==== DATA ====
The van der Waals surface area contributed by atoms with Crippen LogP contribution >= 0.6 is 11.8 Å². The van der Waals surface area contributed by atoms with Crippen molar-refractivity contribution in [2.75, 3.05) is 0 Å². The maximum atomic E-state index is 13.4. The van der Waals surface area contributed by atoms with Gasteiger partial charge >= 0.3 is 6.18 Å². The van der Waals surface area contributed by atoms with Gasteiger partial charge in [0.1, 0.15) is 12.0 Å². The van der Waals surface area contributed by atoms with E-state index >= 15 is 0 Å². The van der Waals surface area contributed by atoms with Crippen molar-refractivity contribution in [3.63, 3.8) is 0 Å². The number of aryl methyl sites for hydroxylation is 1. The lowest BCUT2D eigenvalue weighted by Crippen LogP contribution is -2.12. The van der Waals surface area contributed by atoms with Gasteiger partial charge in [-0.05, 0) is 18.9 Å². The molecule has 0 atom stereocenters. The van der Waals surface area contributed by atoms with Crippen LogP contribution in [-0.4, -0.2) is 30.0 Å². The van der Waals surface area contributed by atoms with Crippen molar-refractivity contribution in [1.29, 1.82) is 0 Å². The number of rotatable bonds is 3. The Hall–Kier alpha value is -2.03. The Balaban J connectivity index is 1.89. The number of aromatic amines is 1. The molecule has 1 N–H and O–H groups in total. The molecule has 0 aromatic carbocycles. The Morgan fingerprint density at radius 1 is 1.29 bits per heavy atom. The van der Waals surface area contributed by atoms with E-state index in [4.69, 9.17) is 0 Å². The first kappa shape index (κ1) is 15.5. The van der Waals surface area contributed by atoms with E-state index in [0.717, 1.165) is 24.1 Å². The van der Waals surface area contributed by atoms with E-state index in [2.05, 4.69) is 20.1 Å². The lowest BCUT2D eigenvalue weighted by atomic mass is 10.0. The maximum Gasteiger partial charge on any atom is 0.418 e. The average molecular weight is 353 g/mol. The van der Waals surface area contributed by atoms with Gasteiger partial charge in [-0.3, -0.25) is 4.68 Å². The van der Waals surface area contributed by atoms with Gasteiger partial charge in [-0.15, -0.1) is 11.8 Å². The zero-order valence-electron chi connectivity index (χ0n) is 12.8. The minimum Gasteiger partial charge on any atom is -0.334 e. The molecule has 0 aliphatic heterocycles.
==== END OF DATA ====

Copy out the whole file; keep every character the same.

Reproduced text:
The van der Waals surface area contributed by atoms with Crippen LogP contribution >= 0.6 is 11.8 Å². The van der Waals surface area contributed by atoms with Crippen molar-refractivity contribution in [2.75, 3.05) is 0 Å². The maximum atomic E-state index is 13.4. The van der Waals surface area contributed by atoms with Gasteiger partial charge >= 0.3 is 6.18 Å². The van der Waals surface area contributed by atoms with Gasteiger partial charge in [0.1, 0.15) is 12.0 Å². The van der Waals surface area contributed by atoms with E-state index >= 15 is 0 Å². The van der Waals surface area contributed by atoms with Crippen molar-refractivity contribution in [3.63, 3.8) is 0 Å². The number of aryl methyl sites for hydroxylation is 1. The lowest BCUT2D eigenvalue weighted by Crippen LogP contribution is -2.12. The van der Waals surface area contributed by atoms with Gasteiger partial charge in [-0.05, 0) is 18.9 Å². The molecule has 0 atom stereocenters. The van der Waals surface area contributed by atoms with Crippen LogP contribution in [-0.4, -0.2) is 30.0 Å². The van der Waals surface area contributed by atoms with Crippen molar-refractivity contribution in [1.29, 1.82) is 0 Å². The number of rotatable bonds is 3. The Hall–Kier alpha value is -2.03. The Balaban J connectivity index is 1.89. The number of aromatic amines is 1. The molecule has 1 N–H and O–H groups in total. The molecule has 0 aromatic carbocycles. The Morgan fingerprint density at radius 1 is 1.29 bits per heavy atom. The van der Waals surface area contributed by atoms with E-state index in [4.69, 9.17) is 0 Å². The first kappa shape index (κ1) is 15.5. The van der Waals surface area contributed by atoms with E-state index in [0.717, 1.165) is 24.1 Å². The van der Waals surface area contributed by atoms with E-state index in [2.05, 4.69) is 20.1 Å². The lowest BCUT2D eigenvalue weighted by atomic mass is 10.0. The maximum Gasteiger partial charge on any atom is 0.418 e. The average molecular weight is 353 g/mol. The van der Waals surface area contributed by atoms with Gasteiger partial charge in [-0.3, -0.25) is 4.68 Å². The van der Waals surface area contributed by atoms with Gasteiger partial charge in [-0.15, -0.1) is 11.8 Å². The zero-order valence-electron chi connectivity index (χ0n) is 12.8. The minimum Gasteiger partial charge on any atom is -0.334 e. The molecule has 0 aliphatic heterocycles.